This past Sunday we celebrated "the Lord's table," or as we sometimes call it, "communion." I've often wrestled with this question based on past experience and theological tradition, "Is communion a dirge or a celebration?" I've come to the conclusion that in some sense it is both.
Communion is a dirge because it observes death. We can't overt our eyes from it's gory symbolism and tragic reality. We are eating bread that symbolizes a body being broken by beating and crucifixion. We are drinking the fruit of the vine that symbolizes the life-blood that was poured out of the veins of our incarnate Savior. Not only that, but the death he died was required because of our sin. We trespassed on his glory-land, not just before we were saved, but long after - even this week.
And yet, these are the very reasons why communion is also a celebration. It is a remembrance that through the broken body and shed blood of Jesus, we total forgiveness. We are spiritually feasting on his eternal life-producing sustenance as we remember his gospel. He is the bread of life. He is the vine in whom we abide. Communion is the celebration of our access point to every spiritual blessing that is in Christ.
Ephesians 1:7 “In him we have redemption through his blood, the forgiveness of our trespasses, according to the riches of his grace, which he lavished on us...”None of the spiritual blessings that we have studied in Ephesians 1 these past two weeks would be available to us without the broken body and shed blood of Jesus. That’s why communion is an important regular ordinance in the life of the church: it is a primary way that we preach the gospel of our common redemption and reconciliation to God and one another.Think again about how communion helps us remember the blessing of Ephesians 1:7 and all the blessings that are available to us through redemption -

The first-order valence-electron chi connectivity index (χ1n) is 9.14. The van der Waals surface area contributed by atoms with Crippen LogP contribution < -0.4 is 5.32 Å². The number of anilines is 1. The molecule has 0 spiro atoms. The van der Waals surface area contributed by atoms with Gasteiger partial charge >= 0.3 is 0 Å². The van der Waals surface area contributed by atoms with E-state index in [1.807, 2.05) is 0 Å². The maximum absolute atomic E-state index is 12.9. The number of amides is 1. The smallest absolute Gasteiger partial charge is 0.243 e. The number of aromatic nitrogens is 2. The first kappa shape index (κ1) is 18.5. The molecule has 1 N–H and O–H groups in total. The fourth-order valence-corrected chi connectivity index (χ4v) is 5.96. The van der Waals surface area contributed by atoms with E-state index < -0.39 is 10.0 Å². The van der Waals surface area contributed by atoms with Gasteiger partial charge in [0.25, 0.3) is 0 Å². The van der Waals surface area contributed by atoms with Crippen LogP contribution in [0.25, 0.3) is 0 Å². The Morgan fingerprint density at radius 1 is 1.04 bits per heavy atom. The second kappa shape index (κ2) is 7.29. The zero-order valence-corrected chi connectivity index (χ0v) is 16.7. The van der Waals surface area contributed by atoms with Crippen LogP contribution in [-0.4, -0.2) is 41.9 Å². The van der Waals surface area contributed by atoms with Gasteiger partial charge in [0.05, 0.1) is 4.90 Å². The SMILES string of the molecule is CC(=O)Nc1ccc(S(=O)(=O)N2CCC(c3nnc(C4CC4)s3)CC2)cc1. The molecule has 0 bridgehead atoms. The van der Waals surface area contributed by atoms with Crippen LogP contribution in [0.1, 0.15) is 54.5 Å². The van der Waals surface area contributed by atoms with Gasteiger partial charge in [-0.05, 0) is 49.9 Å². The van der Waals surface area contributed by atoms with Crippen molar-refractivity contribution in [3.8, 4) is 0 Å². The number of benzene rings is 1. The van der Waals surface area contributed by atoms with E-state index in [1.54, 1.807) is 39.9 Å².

In him WE - Communion is all about that word “we.” The very word implies community and union. We aren’t redeemed merely to have a one-on-one relationship with God. We are redeemed to become part of the people of God. We are united together in Christ, and communion is the reminder of the cost that was paid to purchase that union. Allow communion to be the catalyst for restoring relationships.
...have REDEMPTION through his blood - Communion is all about what Christ did to achieve our redemption: His body was broken for us, His blood is the blood of a new covenant where we can have a right relationship with our God.
...the FORGIVENESS of our trespasses - Communion is a time to confess our trespasses. We remember that our sin is an offense… a trespass… against God. We have crossed the line and encroached on his territory. Our sins are something for which Christ had to die: the blood of the perfect spotless lamb had to be shed so that we could be forgiven. And it was.
...according to the riches of his GRACE which he lavished on us - Communion is about the grace of God. When I was a teenager, I used to think that if I didn’t confess my sins just right before I took communion, that God was going to be angry with me. I thought that communion was a time to beat yourself up over your sin so that God would be pleased. Let’s just say that I didn’t understand the riches part of this verse God’s grace. I didn’t understand that God is not angry at us when we come to the communion table. He is inviting into relationship with him as we feast at his table. He is saying, "Yes, even those sins that you committed since the last time you were here are covered by the blood of Christ. You are redeemed. You are forgiven. You are in Christ."
What place does communion have in your heart? What role does it play in your life? The next time we partake of communion together, make sure to both mourn your sin and enjoy the blessings that are yours in Christ!